Moderate increases in streamflow (above baseflow) are termed freshes or pulse flows, can last for several days, increase within-stream flow variability and play an important role in the regulation of water quality through the input of freshwater and flushing of deeper pools (Robson et al., 2009). Watts et al. (2009) characterise these flows as pulse flows, and identify small or large pulses and overbank flows. Small pulses exceed baseflow and inundate some or all of the stream bed, for time periods ranging from hours to days. Large pulses are confined to the channel but do not exceed bankfull and typically occur over periods of days to weeks. Flow pulses play an important role in re-setting stream environments through active bedload transport, maintaining channel dimensions and scouring streambeds and banks (Watts et al., 2009). Larger in-channel freshes may represent important spawning triggers (King et al., 2009; NSW DPI, 2014) or inundate benches, anabranches and snags increasing habitat availability (Anon, 2016).
Larger pulses increase lateral connectivity within the streambed and provide access to new habitats, including river benches (Robson et al., 2009). Localised velocity profiles can increase habitat heterogeneity, especially around snags and along river banks creating habitat for fish and downstream drift in macroinvertebrates (Boulton et al., 2014). Vertical and lateral surface water – groundwater interactions may also increase, improving water quality of bank aquifers and increasing recharge to groundwater.
Connectivity between the river channel and the floodplain is essential for ecosystem health (Watts et al., 2009). Overbank flows inundate the floodplains and refresh water in isolated palustrine wetlands, provide opportunities for the migration of riparian and floodplain biota (Boulton et al., 2014) and modify channel geomorphology. Overbank flooding leads to deposition of nutrients and sediments on floodplains (Watts et al., 2009) and provides important wetland habitat for fish (NSW DPI, 2014) and frogs (Watts et al., 2009). The depth, duration, frequency and timing of inundation influences plant growth and survival and plays an important role in determining the spatial structure and health of vegetation communities on the floodplain. Overbank flooding maintains the health of floodplain vegetation through provision of freshwater, leaching of soil salinity and regeneration of floodplain species (Holland et al., 2009; Roberts and Marston, 2011; Doble et al., 2012; Colloff, 2014; Casanova, 2015). However, there is considerable uncertainty associated with the degree of connection between floodplains and alluvial aquifers at local and regional scales (Anon, 2013).
The selection of hydrological response variables was based on current literature on the response of vegetation condition to changes in the hydrological regime and is summarised in Table 9. This includes field observations (e.g. O’Grady et al., 2006a), experiments (e.g. Holland et al., 2009) and empirical modelling studies (e.g. Kath et al., 2014). Hydrological response variables identified for the ‘Floodplain or lowland riverine (including non-GAB GDEs)’ landscape group are maximum drawdown in the regional watertable, annual amplitude of drawdown, rate of annual drawdown and change to groundwater quality.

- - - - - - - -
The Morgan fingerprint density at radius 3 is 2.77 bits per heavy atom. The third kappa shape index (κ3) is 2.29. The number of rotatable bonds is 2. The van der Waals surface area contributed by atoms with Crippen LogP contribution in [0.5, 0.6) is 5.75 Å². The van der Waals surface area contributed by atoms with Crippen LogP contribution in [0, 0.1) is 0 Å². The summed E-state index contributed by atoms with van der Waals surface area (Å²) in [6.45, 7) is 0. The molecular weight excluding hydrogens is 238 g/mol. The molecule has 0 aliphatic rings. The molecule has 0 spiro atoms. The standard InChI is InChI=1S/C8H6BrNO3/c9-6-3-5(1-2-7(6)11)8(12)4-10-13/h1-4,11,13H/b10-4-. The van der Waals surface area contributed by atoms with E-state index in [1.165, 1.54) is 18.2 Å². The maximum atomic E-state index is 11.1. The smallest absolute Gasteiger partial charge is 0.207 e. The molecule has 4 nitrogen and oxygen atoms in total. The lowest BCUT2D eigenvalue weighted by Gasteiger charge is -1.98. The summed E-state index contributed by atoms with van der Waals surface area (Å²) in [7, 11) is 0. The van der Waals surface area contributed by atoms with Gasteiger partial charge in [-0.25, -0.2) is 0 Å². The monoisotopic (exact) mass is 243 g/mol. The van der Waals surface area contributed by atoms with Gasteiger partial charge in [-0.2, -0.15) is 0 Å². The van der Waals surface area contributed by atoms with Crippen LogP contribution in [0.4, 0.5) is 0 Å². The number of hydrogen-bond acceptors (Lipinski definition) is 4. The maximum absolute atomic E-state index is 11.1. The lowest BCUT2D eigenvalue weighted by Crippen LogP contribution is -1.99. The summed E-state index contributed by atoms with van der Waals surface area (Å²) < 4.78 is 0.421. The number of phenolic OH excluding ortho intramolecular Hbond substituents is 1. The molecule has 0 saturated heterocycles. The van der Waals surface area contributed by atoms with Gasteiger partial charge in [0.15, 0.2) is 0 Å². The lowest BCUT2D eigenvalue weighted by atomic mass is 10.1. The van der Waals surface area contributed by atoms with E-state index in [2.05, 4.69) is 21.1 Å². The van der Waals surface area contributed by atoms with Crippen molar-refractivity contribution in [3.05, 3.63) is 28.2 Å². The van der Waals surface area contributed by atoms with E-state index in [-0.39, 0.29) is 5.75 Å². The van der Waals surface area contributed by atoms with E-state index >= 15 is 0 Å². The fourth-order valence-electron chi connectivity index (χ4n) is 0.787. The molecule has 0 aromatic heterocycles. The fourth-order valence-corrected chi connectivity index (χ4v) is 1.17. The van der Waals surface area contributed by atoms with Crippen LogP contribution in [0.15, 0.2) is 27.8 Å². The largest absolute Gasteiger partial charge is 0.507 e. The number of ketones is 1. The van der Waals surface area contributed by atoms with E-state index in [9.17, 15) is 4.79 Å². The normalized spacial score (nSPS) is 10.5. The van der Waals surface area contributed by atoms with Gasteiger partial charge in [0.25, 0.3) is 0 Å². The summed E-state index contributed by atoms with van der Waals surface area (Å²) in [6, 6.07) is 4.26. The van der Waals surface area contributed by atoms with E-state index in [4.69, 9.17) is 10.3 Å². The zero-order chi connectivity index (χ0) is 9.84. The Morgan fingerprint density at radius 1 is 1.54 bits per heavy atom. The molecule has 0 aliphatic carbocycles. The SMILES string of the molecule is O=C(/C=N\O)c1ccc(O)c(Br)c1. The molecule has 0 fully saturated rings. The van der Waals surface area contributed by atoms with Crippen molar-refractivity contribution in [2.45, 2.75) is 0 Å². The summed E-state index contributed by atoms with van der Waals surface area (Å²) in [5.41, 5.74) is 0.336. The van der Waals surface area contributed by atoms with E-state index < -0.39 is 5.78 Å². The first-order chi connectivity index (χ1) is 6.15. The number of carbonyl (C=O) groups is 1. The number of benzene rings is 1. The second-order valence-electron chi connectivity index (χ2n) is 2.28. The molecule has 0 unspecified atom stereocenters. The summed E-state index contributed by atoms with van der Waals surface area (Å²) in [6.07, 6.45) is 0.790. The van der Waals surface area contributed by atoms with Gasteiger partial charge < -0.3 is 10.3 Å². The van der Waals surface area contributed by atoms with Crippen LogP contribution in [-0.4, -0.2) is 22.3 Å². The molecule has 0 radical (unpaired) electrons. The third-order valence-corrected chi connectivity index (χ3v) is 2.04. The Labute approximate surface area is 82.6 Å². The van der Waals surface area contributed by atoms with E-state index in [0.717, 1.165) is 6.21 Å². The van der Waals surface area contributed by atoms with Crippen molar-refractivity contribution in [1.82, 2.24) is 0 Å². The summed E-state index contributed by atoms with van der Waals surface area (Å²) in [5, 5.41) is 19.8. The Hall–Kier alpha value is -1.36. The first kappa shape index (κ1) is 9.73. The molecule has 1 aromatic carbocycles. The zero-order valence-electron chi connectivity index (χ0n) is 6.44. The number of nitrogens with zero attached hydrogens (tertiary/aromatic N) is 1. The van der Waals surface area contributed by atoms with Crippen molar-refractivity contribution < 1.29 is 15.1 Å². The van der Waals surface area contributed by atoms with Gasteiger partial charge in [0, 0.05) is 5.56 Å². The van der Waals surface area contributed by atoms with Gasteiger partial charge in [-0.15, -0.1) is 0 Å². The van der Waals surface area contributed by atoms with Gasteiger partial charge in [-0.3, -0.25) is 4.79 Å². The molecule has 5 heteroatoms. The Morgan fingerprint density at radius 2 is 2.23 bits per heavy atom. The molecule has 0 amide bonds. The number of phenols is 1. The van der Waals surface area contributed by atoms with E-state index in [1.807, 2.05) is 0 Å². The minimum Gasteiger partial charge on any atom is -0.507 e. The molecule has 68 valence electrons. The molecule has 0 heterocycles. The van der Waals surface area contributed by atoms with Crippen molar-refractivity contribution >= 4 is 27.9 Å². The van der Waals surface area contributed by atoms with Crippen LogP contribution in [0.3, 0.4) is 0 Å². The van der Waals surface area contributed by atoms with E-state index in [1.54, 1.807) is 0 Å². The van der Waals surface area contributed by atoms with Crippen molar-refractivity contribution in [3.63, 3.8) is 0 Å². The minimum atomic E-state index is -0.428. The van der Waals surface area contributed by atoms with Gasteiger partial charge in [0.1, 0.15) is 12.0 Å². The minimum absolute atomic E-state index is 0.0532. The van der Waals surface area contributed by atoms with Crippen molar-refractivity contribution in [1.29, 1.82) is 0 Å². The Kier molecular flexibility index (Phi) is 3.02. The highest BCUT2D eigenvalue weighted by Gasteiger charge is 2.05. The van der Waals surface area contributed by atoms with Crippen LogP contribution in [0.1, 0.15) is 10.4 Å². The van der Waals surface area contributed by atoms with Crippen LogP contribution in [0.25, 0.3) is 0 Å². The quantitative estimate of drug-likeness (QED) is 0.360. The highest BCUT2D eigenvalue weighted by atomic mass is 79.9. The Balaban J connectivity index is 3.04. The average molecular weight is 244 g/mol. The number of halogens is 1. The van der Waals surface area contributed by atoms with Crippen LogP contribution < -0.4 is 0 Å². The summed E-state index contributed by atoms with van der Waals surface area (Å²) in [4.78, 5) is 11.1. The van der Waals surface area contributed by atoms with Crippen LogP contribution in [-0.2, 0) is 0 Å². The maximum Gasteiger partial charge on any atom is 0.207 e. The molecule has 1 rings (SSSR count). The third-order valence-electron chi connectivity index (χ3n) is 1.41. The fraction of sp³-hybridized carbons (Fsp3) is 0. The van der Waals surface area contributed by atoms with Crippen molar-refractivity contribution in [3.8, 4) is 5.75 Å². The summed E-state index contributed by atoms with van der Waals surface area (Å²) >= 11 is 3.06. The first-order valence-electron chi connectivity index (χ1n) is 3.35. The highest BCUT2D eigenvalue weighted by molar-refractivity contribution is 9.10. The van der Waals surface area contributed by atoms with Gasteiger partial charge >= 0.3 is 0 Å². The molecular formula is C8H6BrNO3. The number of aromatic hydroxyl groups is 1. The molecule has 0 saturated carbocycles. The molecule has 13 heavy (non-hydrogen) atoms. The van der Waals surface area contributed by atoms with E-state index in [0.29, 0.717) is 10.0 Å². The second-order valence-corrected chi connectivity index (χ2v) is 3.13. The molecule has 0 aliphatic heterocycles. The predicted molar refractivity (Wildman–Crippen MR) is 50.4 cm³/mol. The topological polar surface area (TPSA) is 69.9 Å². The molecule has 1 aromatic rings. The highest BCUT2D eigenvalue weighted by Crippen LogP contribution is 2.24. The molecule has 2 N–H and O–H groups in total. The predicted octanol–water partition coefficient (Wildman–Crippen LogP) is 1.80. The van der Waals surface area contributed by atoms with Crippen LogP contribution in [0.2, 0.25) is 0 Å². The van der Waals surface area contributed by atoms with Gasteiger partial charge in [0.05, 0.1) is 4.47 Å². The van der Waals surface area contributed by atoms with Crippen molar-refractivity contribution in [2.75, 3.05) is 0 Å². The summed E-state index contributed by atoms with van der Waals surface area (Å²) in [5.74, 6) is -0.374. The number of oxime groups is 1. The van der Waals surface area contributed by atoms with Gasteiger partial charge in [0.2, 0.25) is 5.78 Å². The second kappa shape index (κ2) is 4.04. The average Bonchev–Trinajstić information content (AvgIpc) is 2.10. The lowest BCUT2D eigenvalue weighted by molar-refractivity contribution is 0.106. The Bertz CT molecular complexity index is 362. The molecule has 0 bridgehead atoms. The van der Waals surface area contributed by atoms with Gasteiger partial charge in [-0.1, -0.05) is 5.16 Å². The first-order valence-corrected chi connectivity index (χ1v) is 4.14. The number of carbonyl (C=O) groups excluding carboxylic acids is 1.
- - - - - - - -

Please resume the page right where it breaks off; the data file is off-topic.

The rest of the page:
Maximum drawdown in the regional watertable (or source aquifer) estimated by the regional groundwater model is the only hydrological response variable that is available for this subregion (refer to companion product 2.6.2 for the Maranoa-Balonne-Condamine subregion (Janardhanan et al., 2016)). While estimates of absolute changes in depth to groundwater were not available, the sensitivity of landscape classes to hydrological changes was inferred using ‘threshold type’ responses. This approach assumes that vegetation condition is stable until a critical depth to groundwater level occurs, after which vegetation condition is affected (Kath et al., 2014; Horton et al., 2001; Sommer and Froend, 2014). Critical depth to groundwater thresholds observed for floodplain trees (e.g. E. camaldulensis and E. populnea) relevant to the subregion are 12 to 27 m (Kath et al., 2014; Reardon-Smith 2011), which is similar to E. camaldulensis in other river systems (Horner et al., 2009).
Additional drawdown that is less than 2 m, is unlikely to exceed the critical depth to groundwater threshold values identified in the literature, meaning that tree condition is unlikely to be impacted. These thresholds indicate that where additional drawdown is predicted to be less than 2 m (i.e. in addition to, but of a similar magnitude to, natural watertable fluctuation (less than 2 m)), remnant vegetation and streams are unlikely to be impacted due to additional coal resource development.
Table 9 Ecological relevance of hydrological changes for landscape classes in the ‘Floodplain or lowland riverine (including non-GAB GDEs)’ landscape group that are contained within the zone of potential hydrological change
GAB = Great Artesian Basin, GDE = groundwater-dependent ecosystem
Product Finalisation date
- 3.1 Overview
- 3.1.1 Maranoa-Balonne-Condamine subregion
- 3.1.2 Scope and context
- 3.1.3 Structure of this product
- 3.2 Methods
- 3.2.1 Impact and risk analysis
- 3.2.2 Causal pathways
- 3.2.3 Hydrological analysis
- 3.2.4 Assessing potential impacts for landscape classes and assets
- 3.3 Potential hydrological changes
- 3.3.1 Defining the zone of potential hydrological change
- 3.3.2 Potential groundwater changes
- 3.3.3 Potential surface water changes
- 3.3.4 Potential water quality changes
- 3.4 Impacts on and risks to landscape classes
- 3.4.1 Overview
- 3.4.2 Landscape classes that are unlikely to be impacted
- 3.4.3 'Floodplain or lowland riverine (including non-GAB GDEs)' landscape group
- 3.4.4 'GAB GDEs (riverine, springs, floodplain or non-floodplain)' landscape group
- 3.4.5 'Non-floodplain or upland riverine (including non-GAB GDEs)' landscape group
- 3.4.6 'Human-modified' landscape group
- 3.5 Impacts on and risks to water-dependent assets
- 3.6 Commentary for coal resource developments that are not modelled
- 3.7 Conclusion
- 3.7.1 Key findings
- 3.7.2 How to use this impact and risk analysis
- 3.7.3 Gaps, limitations and opportunities
- Contributors to the Technical Programme
- About this technical product